A Portuguese friend once told us that when the Moors conquered the Iberian Peninsula, they introduced sugar and slavery. Iberian sailors brought sugar to South America, where they set up sugarcane plantations and sugar factories that were manned by slaves. A Yoruba king invited Portuguese traders to set up a slave market in the seaport of Lagos, on the West Coast of Africa, which provided almost the entire transatlantic sugar industry with manpower until long after slavery was abolished. A large flow of cane sugar across the Atlantic to Europe was inaugurated.
Artist/Author: Lonnie van Brummelen / Siebren de Haan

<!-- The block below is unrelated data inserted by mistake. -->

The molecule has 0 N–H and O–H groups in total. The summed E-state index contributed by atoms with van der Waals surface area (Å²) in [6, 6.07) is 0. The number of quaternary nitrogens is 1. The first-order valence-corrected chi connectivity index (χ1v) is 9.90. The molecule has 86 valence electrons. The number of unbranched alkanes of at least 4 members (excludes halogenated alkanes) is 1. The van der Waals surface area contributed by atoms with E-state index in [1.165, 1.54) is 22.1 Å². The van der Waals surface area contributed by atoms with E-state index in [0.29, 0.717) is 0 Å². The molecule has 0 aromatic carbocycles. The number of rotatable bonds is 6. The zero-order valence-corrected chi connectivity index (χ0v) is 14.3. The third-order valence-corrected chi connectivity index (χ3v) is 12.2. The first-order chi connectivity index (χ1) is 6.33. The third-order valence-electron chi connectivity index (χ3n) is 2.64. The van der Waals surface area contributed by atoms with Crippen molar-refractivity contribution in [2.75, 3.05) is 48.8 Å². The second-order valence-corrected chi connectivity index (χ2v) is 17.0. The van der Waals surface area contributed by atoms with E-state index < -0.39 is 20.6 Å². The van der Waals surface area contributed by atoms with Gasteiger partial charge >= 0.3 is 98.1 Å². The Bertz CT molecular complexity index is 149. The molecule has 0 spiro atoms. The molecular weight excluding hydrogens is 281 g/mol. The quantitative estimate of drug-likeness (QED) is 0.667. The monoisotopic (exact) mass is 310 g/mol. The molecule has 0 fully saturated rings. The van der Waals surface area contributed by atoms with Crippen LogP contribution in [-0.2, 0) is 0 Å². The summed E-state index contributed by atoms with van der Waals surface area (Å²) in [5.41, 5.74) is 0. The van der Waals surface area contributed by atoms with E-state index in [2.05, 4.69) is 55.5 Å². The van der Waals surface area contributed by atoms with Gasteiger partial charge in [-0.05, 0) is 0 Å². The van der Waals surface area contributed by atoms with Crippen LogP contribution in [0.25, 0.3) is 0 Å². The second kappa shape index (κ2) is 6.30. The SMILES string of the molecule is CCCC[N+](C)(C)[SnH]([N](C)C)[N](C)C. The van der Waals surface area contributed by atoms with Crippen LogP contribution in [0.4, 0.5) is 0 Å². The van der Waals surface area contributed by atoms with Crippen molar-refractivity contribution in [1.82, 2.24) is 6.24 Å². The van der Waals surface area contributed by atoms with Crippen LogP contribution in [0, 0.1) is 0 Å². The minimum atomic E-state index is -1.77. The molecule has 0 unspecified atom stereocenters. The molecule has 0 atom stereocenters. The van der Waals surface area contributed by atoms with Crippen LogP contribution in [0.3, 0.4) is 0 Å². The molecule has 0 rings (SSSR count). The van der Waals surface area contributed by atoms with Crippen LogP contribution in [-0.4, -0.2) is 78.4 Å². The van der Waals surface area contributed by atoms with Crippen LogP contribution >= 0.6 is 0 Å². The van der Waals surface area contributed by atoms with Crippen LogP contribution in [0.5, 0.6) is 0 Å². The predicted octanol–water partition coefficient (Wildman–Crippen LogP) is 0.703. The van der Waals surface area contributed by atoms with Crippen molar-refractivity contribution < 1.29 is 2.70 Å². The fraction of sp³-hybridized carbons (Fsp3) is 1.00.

The fact that sugar could be obtained not only from tropical sugarcane, but also from beets grown in Europe’s chilly climate was not discovered until the end of the eighteenth century, when a pharmacology student from Berlin succeeding in cultivating the first beets with high sugar content, from the white mangold-wurzel. The first sugarbeet factory, subsidized by the Prussian government, was put into operation in Silesia. The young sugar industry received an unexpected boost when the French and English set up trade blockades in their struggle for colonial power. The Continental System and the English Blockade brought international trade to a virtual standstill, making it impossible to import sugar from the colonies. With support of Napoleon, countless sugarbeet factories were built in France, the German territories, the present Belgium and the Netherlands. When the trade blockades were subsequently lifted, the sugarbeet industry collapsed. The abolition of slavery made beet sugar profitable again, but ever since production became mechanized, sweet beets cannot survive without political protection, because their uprooting from clay soils and longer refining process take too much energy.